The suspension or cancellation of the drink-driver’s license is not the end of everything. There is still a way for a drink-driver whose license to drive was suspended or cancelled to get a license to drive again. But he has to be careful and act fast before it is too late.
The drink-driver has a remedy to appeal the suspension or cancellation within the period provided by the Road Transport Act 2013.
There are instances that a decision by the decision-maker may be questioned on appeal. This is what the Road Transport Act 2013 refers to as the “appealable decisions”. These appealable decisions, as provided by Section 266 (1) include, among others:
For purposes of this article, we will focus to the appealable decisions that are related to or in connection with drink-driving.
A police officer is given the authority under the law to issue an immediate license suspension notice for causing death or serious bodily harm to the victim. It has the effect of immediately prohibiting the offender from further driving. However, this is not the end of the story. The law has given him the chance to drive again. He is allowed to appeal the decision within the period provided by law and indicating the reasons or grounds for the appeal.
A person may appeal to the Local Court against the appealable decision made in relation to the person by another person by filing a notice of appeal to the Court. (Section 267 (1), Road Transport Act 2013).
The application will be listed at court. This may be on the same day that you lodge the application or it may be another day and you will have to come back. The Registrar of the Court will notify you, and any other person affected by the decision, when and where the application will be heard. (Legal Aid New South Wales, Reviewing Local Court Decisions 2012, p. 4)
It is imperative to take note of the period to appeal because a lapse a certain number of days will bar you to take the appeal, unless you have a justifiable reason for failing to appeal within the period prescribed by the law.
The notice appeal must be filed with the Local Court (a) not later than 28 days after the date on which the decision-maker notifies the person of the appealable decision, or (b) within such other period as may be prescribed by the statutory rules (whether for the class of decision concerned or generally). (Section 267 (2), Road Transport Act 2013)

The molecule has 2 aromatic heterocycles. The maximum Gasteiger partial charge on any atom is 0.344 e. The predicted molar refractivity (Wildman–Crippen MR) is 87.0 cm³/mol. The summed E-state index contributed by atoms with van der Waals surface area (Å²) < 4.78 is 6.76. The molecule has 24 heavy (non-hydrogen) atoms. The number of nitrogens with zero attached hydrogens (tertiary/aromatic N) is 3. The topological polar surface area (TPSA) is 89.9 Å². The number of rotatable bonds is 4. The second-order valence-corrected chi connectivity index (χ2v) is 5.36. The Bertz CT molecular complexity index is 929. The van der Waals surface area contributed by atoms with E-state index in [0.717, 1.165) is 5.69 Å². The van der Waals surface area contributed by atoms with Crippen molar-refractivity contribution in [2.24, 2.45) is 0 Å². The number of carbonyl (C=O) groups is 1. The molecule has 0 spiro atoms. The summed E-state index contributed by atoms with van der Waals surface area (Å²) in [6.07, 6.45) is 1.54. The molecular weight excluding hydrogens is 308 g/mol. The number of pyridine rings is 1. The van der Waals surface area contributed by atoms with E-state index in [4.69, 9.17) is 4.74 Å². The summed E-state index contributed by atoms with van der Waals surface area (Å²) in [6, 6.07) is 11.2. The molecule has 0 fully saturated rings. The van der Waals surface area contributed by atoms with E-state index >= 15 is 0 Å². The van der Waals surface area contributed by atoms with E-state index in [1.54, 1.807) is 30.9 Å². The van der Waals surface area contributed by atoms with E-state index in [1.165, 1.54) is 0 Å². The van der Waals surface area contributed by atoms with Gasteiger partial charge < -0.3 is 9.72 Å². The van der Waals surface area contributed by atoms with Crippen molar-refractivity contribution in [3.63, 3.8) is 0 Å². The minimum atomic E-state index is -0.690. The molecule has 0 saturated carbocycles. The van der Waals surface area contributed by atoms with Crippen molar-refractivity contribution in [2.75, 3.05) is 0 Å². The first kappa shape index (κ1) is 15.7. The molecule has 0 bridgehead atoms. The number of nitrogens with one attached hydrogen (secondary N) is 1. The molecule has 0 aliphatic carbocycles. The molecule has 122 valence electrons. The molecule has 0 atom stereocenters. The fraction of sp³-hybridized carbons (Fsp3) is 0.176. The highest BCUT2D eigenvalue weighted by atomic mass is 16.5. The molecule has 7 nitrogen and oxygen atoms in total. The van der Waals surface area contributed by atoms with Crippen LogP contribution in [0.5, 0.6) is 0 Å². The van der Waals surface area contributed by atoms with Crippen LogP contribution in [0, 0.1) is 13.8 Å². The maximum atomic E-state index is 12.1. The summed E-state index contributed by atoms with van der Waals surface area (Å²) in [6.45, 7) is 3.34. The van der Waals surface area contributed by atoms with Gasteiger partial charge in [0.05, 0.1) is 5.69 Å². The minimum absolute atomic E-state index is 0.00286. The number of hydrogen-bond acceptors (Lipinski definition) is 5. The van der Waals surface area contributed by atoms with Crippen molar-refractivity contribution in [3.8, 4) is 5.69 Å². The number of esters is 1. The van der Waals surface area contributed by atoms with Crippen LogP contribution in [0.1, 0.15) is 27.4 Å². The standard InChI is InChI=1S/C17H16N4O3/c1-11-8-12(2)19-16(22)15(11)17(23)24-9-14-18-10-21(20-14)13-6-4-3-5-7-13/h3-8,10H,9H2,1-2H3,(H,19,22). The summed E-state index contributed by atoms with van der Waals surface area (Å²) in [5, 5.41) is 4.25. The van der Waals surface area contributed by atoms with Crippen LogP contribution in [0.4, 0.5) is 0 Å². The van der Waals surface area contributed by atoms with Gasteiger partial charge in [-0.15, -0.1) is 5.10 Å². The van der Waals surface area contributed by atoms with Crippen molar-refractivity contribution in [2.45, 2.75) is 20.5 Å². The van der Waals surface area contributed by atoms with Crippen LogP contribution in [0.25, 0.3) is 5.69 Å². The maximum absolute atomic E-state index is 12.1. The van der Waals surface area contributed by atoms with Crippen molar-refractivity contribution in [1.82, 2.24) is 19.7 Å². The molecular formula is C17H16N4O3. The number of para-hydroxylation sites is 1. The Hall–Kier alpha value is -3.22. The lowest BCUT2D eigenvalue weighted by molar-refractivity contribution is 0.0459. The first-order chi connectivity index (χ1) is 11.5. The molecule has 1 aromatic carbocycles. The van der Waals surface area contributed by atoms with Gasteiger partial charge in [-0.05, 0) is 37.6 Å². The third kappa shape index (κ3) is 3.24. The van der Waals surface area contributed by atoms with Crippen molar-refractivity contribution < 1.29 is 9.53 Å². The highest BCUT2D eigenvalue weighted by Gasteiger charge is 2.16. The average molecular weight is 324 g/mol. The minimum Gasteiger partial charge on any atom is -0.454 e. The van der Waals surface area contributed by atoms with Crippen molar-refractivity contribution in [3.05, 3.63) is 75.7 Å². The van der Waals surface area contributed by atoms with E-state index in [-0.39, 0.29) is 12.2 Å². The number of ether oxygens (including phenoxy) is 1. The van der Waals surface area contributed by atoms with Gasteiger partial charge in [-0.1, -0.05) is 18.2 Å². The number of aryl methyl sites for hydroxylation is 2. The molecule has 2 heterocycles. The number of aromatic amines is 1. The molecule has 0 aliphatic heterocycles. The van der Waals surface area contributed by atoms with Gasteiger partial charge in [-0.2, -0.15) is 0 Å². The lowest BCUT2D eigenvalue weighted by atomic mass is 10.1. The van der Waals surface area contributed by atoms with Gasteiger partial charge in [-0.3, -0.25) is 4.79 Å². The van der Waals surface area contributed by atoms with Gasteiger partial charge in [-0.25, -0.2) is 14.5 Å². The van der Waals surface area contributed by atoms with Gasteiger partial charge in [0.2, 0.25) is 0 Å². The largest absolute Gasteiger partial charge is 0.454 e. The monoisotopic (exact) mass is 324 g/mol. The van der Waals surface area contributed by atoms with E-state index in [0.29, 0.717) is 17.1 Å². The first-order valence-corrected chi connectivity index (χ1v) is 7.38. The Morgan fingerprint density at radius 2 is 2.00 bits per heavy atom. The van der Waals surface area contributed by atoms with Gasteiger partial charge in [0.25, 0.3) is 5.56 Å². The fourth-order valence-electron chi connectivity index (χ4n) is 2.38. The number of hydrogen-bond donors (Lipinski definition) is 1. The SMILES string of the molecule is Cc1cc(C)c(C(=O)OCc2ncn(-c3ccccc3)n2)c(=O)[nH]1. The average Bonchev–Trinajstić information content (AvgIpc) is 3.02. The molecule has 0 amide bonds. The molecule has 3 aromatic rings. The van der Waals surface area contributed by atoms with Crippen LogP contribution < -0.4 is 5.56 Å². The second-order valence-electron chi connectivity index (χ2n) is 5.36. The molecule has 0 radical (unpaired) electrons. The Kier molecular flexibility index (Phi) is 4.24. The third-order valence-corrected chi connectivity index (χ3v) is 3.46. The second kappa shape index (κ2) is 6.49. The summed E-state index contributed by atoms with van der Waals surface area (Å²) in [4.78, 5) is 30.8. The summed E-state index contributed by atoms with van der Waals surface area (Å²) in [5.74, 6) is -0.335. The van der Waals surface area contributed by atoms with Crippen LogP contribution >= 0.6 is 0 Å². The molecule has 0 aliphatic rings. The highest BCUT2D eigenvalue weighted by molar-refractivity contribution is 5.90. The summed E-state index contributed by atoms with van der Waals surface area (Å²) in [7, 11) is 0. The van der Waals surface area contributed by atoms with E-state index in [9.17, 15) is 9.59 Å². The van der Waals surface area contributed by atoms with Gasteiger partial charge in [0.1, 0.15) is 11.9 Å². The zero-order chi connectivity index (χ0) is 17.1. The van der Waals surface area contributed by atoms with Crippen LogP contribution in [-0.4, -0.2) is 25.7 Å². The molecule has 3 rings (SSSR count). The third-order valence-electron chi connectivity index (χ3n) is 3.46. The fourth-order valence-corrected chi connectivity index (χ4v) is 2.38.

A decision of the Local Court affirming the decision of the decision-maker to disqualify a person to drive may be appealed to the District Court within the period prescribed by the on appeals. The decision may be reversed on the ground that the period for disqualification is not reasonable or long enough considering the severity of the violation. It may also be alleged in your notice of appeal that you should not have been disqualified in the first place. (Legal Aid New South Wales. (2014) Appealing to the District Court)
A Notice of Appeal is provided by the court which must be filled out by the driver. Along with the Notice of Appeal, the driver should also prepare the pertinent documents that need to be submitted.
For example, since the court will be considering the character of the driver, it is recommended to prepare commendable character references and attach those to the Notice of Appeal. It is best that the driver hires a solicitor to assist him in his defence. Most importantly, never drive to court or anywhere for that matter during the period of disqualification.
If you have been charged with a traffic offence or are under Police investigation, it is important that you seek legal advice.